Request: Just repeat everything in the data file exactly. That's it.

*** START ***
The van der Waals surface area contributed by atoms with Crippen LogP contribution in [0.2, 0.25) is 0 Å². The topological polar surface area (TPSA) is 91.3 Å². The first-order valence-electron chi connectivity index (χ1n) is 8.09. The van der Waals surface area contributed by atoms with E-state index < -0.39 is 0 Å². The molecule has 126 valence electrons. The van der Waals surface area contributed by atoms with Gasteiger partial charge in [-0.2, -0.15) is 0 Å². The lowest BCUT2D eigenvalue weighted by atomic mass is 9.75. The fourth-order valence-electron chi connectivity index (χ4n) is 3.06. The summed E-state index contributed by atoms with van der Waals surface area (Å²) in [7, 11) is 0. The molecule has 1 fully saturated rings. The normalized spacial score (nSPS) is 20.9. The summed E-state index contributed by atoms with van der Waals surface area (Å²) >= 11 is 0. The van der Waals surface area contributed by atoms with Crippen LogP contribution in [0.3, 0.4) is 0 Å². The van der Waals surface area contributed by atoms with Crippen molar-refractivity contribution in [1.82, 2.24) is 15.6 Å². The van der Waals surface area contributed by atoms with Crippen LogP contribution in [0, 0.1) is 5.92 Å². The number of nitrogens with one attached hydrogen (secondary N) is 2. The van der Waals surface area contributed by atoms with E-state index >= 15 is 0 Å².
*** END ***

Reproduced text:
The van der Waals surface area contributed by atoms with Crippen LogP contribution in [0.2, 0.25) is 0 Å². The topological polar surface area (TPSA) is 91.3 Å². The first-order valence-electron chi connectivity index (χ1n) is 8.09. The van der Waals surface area contributed by atoms with E-state index < -0.39 is 0 Å². The molecule has 126 valence electrons. The van der Waals surface area contributed by atoms with Gasteiger partial charge in [-0.2, -0.15) is 0 Å². The lowest BCUT2D eigenvalue weighted by atomic mass is 9.75. The fourth-order valence-electron chi connectivity index (χ4n) is 3.06. The summed E-state index contributed by atoms with van der Waals surface area (Å²) in [7, 11) is 0. The molecule has 1 fully saturated rings. The normalized spacial score (nSPS) is 20.9. The summed E-state index contributed by atoms with van der Waals surface area (Å²) >= 11 is 0. The van der Waals surface area contributed by atoms with Crippen LogP contribution in [0.3, 0.4) is 0 Å². The van der Waals surface area contributed by atoms with Crippen molar-refractivity contribution in [1.82, 2.24) is 15.6 Å². The van der Waals surface area contributed by atoms with Crippen LogP contribution in [0, 0.1) is 5.92 Å². The number of nitrogens with one attached hydrogen (secondary N) is 2. The van der Waals surface area contributed by atoms with E-state index >= 15 is 0 Å².